additional stimulus, it's a different environment and therefore i think the policymakers have been inclined to let the economy run a little hot. the best insurance against having to cut rates in the future is keeping them lower for longer now. -- that from them a whole host of characters i think that is correct. alix: i continue to read what is the real interest rate. how low is it? what will be the right interest rate over the next five or six years, the new normal? what is the policy risk you see as the fed begins to hike? as we saw in the minutes of the last meeting, there was an extensive -- an extensive discussion and no consensus region where the neutral real interest rate is. normally, the neutral nominal rate would be about 4% or maybe 3.5%. policymakers seem to think it
could be significantly lower than that. if they are cognizant of this problem, that argues for them to move even more slowly when they start hiking. about4-5 rate , hikes were penciled in. i think we will get a much softer modification in the december meeting may be signaling only 2 rate increases. alix: so the dots will come down. scarlet: what happens in 2016? what happens when a whole new group of people come in for voting members? which way will the fed start to lean? >> you have a slightly more hawkish rotation next year but i don't think that will significantly increase the cost of policy. sentsght mean you get 2 dis that there is still a dovish core. will't think that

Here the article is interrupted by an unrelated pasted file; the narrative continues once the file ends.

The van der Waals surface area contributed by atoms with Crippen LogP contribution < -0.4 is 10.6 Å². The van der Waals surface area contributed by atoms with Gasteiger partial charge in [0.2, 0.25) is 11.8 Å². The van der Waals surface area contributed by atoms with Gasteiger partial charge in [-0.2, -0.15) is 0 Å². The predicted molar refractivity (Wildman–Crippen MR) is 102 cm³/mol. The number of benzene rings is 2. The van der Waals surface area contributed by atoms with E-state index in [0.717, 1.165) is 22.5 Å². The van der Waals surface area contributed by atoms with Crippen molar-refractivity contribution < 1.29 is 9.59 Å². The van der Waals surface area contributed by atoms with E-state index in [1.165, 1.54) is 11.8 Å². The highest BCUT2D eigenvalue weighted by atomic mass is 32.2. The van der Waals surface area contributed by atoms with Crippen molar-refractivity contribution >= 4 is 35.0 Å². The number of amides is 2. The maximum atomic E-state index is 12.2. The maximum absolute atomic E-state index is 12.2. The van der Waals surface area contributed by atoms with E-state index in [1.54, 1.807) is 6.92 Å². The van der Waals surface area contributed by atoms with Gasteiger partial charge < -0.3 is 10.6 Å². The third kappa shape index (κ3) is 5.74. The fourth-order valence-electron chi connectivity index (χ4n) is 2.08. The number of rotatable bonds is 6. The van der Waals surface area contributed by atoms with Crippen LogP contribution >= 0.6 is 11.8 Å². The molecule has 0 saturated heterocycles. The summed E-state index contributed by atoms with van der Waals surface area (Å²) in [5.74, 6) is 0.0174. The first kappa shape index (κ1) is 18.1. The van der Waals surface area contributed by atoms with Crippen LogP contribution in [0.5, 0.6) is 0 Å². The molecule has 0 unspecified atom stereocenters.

significantly impact the course of policy. alix: how concerned are investors on what to do about the fed's balance sheet? they signal they would consider changing it or letting the reinvestment run off once it started to hike. will we get clarity of that in december? >> we have to get some clarity at some point in the future but i don't think there is a need to do it in december. there has been some hand in public comment that the fed would not address -- begin to unwind the balance sheet until they get closer to 1%. if we are talking 2 rate hikes next year and one in december, we will have this discussion next year but not in the next couple of months. to let would like the market no advance what the policy will be in and i don't think they have reached a conclusion yet. alix: thank you so might, it will be an exciting couple of weeks. scarlet: coming up in the next 20 minutes, the best way to tested debatetly
official -- does the pfizer/allergan transaction signal more conversion? scarlet: internet latest tycoon, jack ma is eyeing a 112-year-old newspaper in hong kong. pfizer and allergan agreed to combine in a $160 billion bill -- deal. that will have a tax address in ireland. the pfizer ceo says the deal will help counter foreign competition. >> a combination with allergan is the right opportunity for pfizer because it optimizes our capital structure by giving us substantially improved access to our existing cash and future cash flow and expanding our ability to make an investment in the united states and leveling with ourng field